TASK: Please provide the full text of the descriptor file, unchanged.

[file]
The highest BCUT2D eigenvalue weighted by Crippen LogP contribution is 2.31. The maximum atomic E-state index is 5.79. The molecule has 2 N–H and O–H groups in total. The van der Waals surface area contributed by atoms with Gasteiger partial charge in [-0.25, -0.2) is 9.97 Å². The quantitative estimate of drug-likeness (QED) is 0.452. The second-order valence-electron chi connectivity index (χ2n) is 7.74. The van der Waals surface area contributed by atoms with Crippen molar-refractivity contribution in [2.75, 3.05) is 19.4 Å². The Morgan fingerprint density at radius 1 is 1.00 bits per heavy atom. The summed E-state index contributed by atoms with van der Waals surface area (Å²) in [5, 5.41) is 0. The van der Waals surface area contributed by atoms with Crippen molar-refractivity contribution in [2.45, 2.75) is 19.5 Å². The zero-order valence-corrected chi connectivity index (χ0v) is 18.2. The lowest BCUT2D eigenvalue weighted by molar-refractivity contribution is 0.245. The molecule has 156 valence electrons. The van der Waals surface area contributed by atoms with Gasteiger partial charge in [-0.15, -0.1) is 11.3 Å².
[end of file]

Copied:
The highest BCUT2D eigenvalue weighted by Crippen LogP contribution is 2.31. The maximum atomic E-state index is 5.79. The molecule has 2 N–H and O–H groups in total. The van der Waals surface area contributed by atoms with Gasteiger partial charge in [-0.25, -0.2) is 9.97 Å². The quantitative estimate of drug-likeness (QED) is 0.452. The second-order valence-electron chi connectivity index (χ2n) is 7.74. The van der Waals surface area contributed by atoms with Crippen molar-refractivity contribution in [2.75, 3.05) is 19.4 Å². The Morgan fingerprint density at radius 1 is 1.00 bits per heavy atom. The summed E-state index contributed by atoms with van der Waals surface area (Å²) in [5, 5.41) is 0. The van der Waals surface area contributed by atoms with Crippen molar-refractivity contribution in [2.45, 2.75) is 19.5 Å². The zero-order valence-corrected chi connectivity index (χ0v) is 18.2. The lowest BCUT2D eigenvalue weighted by molar-refractivity contribution is 0.245. The molecule has 156 valence electrons. The van der Waals surface area contributed by atoms with Gasteiger partial charge in [-0.15, -0.1) is 11.3 Å².